(Bergerud 1996). In 2003, an experimental reduction in moose abundance was initiated within the
subpopulation’s range, a management action that appears to have halted the decline and stabilized caribou
numbers (Serrouya et al. 2015b, 2017b). For the last two years (2016 – 2017), the estimated annual percentage of
calves has also suggested population stability, although the increase in this demographic rate may also be
influenced by the recent deployment of maternal penning (2014 – present) within the Columbia North range (see
Section 4.4.1).

3
Woodland Caribou Plan for the XXX Subpopulation

Figure 1: The geographical location of the Columbia North subpopulation of southern mountain caribou.
The 4652 km2 range (inset: red outline) is situated within the Kootenay Region of southeastern British
Columbia.

4
Woodland Caribou Plan for the XXX Subpopulation

Figure 2: Estimates of population size by year for the Columbia North subpopulation of southern mountain
caribou in southeastern British Columbia. Estimates with 95% confidence intervals (black circles) were derived
from mark-recapture methods while those without (grey circles) were estimates of the minimum number alive
(estimate includes observations of animals and track networks). Vertical dashed line indicates the onset of an
experimental moose reduction program within this subpopulation’s range. Note that survey conditions for the
2014 estimate (red asterisk) were suboptimal (i.e. flat light and low snow pack; Serrouya et al. 2014).

5
Woodland Caribou Plan for the XXX Subpopulation

Figure 3: Annual estimates of the percentage of calves in the Columbia North subpopulation of southern
mountain caribou in southeastern British Columbia. Estimates were derived from aerial surveys conducted
during the late winter and thus calves are counted when they are ~8-10 months old. Horizontal dashed line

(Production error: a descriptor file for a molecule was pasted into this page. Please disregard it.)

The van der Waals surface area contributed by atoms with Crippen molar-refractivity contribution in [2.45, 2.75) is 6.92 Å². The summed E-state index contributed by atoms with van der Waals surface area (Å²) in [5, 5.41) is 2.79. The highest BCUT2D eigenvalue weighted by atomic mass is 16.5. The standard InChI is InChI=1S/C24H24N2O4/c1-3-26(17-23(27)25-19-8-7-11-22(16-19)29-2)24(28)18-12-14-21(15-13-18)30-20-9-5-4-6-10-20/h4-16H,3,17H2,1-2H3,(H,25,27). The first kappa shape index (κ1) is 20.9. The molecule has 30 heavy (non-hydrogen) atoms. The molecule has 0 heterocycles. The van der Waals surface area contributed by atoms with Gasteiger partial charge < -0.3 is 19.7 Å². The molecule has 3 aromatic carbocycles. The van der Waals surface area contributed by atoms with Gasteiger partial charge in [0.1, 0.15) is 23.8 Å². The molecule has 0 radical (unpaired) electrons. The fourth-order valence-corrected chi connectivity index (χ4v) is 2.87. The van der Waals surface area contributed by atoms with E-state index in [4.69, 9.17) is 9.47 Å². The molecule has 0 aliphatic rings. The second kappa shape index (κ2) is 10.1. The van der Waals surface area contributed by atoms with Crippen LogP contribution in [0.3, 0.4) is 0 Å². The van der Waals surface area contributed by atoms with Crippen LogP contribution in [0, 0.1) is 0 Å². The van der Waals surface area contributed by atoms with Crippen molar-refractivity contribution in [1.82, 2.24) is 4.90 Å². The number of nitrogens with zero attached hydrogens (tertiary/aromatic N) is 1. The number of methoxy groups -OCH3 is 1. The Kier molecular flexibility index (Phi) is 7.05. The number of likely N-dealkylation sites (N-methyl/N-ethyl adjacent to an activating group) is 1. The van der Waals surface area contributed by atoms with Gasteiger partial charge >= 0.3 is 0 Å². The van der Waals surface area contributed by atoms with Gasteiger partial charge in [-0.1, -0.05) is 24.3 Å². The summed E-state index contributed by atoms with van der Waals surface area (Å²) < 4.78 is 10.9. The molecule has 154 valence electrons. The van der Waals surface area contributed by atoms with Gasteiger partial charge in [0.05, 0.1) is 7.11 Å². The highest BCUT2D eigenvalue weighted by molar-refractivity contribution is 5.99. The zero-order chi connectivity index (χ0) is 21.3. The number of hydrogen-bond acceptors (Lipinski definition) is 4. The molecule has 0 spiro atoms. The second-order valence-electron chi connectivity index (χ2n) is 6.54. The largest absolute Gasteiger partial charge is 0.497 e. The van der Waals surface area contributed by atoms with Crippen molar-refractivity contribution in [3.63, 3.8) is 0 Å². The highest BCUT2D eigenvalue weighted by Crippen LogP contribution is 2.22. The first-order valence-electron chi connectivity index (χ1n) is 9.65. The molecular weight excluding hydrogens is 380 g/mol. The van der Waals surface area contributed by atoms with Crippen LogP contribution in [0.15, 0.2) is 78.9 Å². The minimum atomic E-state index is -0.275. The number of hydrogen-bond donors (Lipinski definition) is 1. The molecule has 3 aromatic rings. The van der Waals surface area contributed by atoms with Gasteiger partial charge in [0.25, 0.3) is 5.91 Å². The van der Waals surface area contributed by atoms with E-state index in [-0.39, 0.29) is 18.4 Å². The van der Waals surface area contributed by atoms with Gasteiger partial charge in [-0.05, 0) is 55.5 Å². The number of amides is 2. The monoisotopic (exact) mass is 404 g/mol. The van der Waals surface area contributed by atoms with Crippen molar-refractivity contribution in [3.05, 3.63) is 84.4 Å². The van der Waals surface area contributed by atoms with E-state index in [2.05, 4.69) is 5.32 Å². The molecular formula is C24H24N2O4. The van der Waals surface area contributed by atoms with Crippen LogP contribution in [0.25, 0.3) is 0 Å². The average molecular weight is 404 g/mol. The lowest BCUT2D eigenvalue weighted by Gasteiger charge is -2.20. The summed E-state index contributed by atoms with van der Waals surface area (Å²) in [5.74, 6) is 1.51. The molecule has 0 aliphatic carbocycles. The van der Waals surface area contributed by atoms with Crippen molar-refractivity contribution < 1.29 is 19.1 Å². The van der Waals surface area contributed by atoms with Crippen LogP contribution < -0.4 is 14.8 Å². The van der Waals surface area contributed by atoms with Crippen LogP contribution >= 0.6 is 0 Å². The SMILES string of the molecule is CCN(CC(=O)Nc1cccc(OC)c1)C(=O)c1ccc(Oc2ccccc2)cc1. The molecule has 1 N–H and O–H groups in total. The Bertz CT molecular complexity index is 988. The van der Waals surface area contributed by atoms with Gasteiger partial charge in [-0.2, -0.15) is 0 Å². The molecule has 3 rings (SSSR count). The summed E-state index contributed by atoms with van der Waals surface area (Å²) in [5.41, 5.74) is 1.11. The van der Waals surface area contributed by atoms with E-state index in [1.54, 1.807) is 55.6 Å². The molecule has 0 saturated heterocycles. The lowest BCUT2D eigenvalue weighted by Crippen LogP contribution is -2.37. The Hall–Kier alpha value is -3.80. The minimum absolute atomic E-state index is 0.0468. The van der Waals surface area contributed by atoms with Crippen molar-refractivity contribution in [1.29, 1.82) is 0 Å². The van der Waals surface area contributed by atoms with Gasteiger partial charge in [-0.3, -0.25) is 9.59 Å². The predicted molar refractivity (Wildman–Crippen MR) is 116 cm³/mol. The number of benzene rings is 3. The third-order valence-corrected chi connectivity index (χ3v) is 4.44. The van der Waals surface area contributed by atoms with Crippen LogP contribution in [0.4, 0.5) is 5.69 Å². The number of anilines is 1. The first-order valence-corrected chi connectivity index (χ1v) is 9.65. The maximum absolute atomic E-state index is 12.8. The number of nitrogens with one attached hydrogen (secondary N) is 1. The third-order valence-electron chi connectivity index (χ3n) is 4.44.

represents the percentage generally associated with stable populations (Bergerud 1996).

6
3 THREATS AND LIMITING FACTORS
Current declines in woodland caribou populations have been ultimately attributed to direct and indirect effects of
human activities and climate change (Vors and Boyce 2009, Festa-Bianchet et al. 2011, Environment Canada
2014). These effects have resulted in lowered rates of adult female survival and/or juvenile recruitment, two
demographic rates that have high influence on caribou population dynamics (DeCesare et al. 2012). For most
populations, effects of human activities and climate change have led to unsustainable rates of predation
(McLoughlin et al. 2003, Wittmer et al. 2005b, Apps et al. 2013). Compared to other ungulates, caribou are
particularly vulnerable to increasing predation because they have low reproductive rates (Bergerud 2000). To
reduce predation risk, caribou generally occur at low densities and have evolved to live in low productivity
habitats that spatially separates them from other ungulates and their generalist predators (Bergerud 1992). Effects
from human activities and climate change likely compromise this spacing strategy by changing the abundance and
spatial distribution of these other ungulates and predators, increasing the likelihood of caribou-predator